By Liz Wood 

Recovering from crime

Program helps victims recover sense of self, financial identities

 


From the outside, the victim of a crime finds solace when a perpetrator is arrested. From the inside, it is a very different story. Their life has been shattered.

April 19-25 is National Crime Victims’ Right Week and this year’s theme is “Engaging Community: Empowering Victims”.

The Carbon County Sheriff’s Victim/Witness Program has a very important role in the victim’s recovery – from a violent crime or a monetary crime.

“It’s a long process, and an emotional one,” Loretta Hansen with the Carbon County Sheriff’s Victim/Witness Program. It is her job to help the victim through the process of recovering from a crime. Sometimes it’s emotional healing, other times it is physical healing or it is financial healing.

The legal process can take as long as two years, Hansen said. Hansen has been with the victim’s program for 18 years and she has people she served come back 10 years later to let them know how their life is going. Some are success stories and others have been victimized again.


Hansen is the coordinator for the victim’s program and she is fortunate to have volunteers in communities around Carbon County who help the victims through the challenges of preparing for trial, repairing their credit after their identity has been stolen or a myriad of other fraud crimes.

Fraud is a growing type of crime Hansen said. These types of crimes include stealing medical information or tax fraud. The victim’s program can help each victim go through the process of recovering their credit, which can take up to 600 hours or more, Hansen said.

Financial fraud is astounding, Hansen said. More than $50 billion per year is lost to financial frauds.

In many cases, the victim does not know the first step to take and that is where Hansen and her volunteers help the victim. Depending on how they are compromised, the victim has different paths they take to resolve the crime against them.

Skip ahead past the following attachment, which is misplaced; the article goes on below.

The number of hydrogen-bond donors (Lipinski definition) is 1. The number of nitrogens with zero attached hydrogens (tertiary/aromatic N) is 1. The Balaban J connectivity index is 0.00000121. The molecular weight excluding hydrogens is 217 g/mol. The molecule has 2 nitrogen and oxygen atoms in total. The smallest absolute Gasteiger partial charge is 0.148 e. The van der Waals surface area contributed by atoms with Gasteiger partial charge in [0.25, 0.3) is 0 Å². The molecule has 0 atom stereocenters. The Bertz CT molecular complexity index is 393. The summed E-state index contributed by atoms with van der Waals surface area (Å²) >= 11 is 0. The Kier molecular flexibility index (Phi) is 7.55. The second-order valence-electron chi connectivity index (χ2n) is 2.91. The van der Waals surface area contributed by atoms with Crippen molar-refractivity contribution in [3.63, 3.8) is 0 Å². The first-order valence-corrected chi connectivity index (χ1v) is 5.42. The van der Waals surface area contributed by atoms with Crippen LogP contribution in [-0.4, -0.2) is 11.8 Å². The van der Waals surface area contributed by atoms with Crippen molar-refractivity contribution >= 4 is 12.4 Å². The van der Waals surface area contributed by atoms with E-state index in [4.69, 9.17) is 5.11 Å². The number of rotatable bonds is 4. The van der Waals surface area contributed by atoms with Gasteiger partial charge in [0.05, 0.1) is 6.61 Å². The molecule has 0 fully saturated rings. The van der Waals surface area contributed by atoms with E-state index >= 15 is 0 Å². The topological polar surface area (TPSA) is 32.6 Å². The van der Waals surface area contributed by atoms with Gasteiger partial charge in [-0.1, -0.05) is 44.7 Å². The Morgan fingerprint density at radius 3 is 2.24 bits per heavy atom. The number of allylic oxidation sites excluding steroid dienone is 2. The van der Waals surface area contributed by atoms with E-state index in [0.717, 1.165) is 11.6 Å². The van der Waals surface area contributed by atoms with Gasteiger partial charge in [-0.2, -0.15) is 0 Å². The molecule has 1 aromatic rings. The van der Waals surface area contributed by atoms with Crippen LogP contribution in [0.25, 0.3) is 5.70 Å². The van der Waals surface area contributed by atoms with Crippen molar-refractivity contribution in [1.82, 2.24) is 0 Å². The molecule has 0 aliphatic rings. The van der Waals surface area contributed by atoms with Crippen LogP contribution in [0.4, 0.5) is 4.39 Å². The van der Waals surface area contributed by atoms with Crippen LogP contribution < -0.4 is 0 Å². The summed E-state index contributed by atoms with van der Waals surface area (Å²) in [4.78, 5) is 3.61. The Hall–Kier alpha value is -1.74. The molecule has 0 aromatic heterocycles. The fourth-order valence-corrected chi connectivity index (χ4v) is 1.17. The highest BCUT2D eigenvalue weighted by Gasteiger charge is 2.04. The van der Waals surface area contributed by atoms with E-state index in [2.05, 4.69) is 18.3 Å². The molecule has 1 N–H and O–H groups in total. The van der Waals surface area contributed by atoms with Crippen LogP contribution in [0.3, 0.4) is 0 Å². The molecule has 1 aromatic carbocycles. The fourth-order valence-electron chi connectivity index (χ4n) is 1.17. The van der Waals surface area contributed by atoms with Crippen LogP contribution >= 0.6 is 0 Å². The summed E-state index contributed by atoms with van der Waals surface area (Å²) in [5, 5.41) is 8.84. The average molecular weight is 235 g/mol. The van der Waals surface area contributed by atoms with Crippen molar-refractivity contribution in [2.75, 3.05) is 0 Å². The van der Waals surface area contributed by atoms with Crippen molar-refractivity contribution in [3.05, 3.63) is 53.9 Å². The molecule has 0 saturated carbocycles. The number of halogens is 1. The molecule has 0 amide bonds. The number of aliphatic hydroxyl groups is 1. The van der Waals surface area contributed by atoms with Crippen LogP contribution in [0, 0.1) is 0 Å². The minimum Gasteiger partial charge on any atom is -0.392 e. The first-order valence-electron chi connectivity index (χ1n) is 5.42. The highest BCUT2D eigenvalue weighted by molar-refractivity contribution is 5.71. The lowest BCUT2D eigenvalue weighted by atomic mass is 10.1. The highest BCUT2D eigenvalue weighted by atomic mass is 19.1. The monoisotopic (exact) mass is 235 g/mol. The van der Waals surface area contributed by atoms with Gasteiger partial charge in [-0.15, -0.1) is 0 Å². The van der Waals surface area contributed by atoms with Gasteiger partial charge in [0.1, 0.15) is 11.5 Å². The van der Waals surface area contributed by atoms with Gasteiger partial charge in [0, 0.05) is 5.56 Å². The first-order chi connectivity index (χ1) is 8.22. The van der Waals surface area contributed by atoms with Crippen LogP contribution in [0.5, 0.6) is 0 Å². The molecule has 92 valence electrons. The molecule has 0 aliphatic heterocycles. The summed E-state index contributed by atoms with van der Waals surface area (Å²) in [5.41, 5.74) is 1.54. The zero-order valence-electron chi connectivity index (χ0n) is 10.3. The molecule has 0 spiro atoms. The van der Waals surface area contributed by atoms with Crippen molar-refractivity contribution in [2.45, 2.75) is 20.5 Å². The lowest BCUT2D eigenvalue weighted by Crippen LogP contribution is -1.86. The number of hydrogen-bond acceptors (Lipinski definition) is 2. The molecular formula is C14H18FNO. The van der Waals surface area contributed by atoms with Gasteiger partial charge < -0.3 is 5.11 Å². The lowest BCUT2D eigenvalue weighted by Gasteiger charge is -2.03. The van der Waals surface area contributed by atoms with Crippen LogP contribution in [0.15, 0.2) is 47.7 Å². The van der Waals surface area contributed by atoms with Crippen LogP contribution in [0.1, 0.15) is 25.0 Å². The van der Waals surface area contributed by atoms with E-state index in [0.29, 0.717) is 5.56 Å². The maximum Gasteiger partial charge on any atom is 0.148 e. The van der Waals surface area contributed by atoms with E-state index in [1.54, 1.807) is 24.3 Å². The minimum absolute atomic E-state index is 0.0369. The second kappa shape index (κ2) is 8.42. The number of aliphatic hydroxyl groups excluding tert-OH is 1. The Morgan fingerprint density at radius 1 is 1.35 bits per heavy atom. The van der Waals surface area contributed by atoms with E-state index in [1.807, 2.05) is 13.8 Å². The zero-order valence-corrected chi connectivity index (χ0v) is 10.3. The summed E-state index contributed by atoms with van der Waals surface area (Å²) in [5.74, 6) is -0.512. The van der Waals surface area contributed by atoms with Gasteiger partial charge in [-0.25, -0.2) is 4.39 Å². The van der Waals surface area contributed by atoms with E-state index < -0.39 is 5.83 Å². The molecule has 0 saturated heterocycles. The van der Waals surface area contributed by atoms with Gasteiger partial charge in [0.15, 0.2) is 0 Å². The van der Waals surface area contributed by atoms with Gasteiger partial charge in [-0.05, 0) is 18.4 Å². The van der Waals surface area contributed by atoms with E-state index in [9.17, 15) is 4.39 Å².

The first step is reporting the crime to the local law enforcement agency. From there, the victim’s program is notified to help the victim through the process.

Hansen said it does take a lot of work on the victim’s part, but they can guide them through the process and what needs to be done. For instance, if a victim’s social security number has been compromised dispute letters need to be written.

The crime can be exasperated when the victim doesn’t know their identity has been stolen until they are denied employment, or attempt to buy or rent a home. Hansen said that these crimes can be thwarted if people take the time to check their credit two times a year. Not just looking at the credit score, but looking through the details to see if anything is out of the ordinary.

Financial fraud can be emotionally draining, Hansen said. Victim suffer from depression, their stress level goes up and they can’t sleep.

Hansen said it is important to highlight the diversity of the communities, expand partnerships to serve victims and to empower crime victims as they pursue justice and recovery.

“This year, we recognize that by engaging the entire community, we are able to ensure that victims of all crimes, regardless of their background or the crime committed against them, will receive the support and services they deserve,” Hansen said.

Volunteers who are interested in helping with the victims are kept confidential. “It’s a calling for many of them,” Hansen said. To be a volunteer includes a screening process. Those interested in being volunteers can contact Hansen at 307-328-7713.

Hansen said the Carbon County Sheriff has a newsletter that focuses on the scams that are taking place. These newsletters are available at local senior centers.

 

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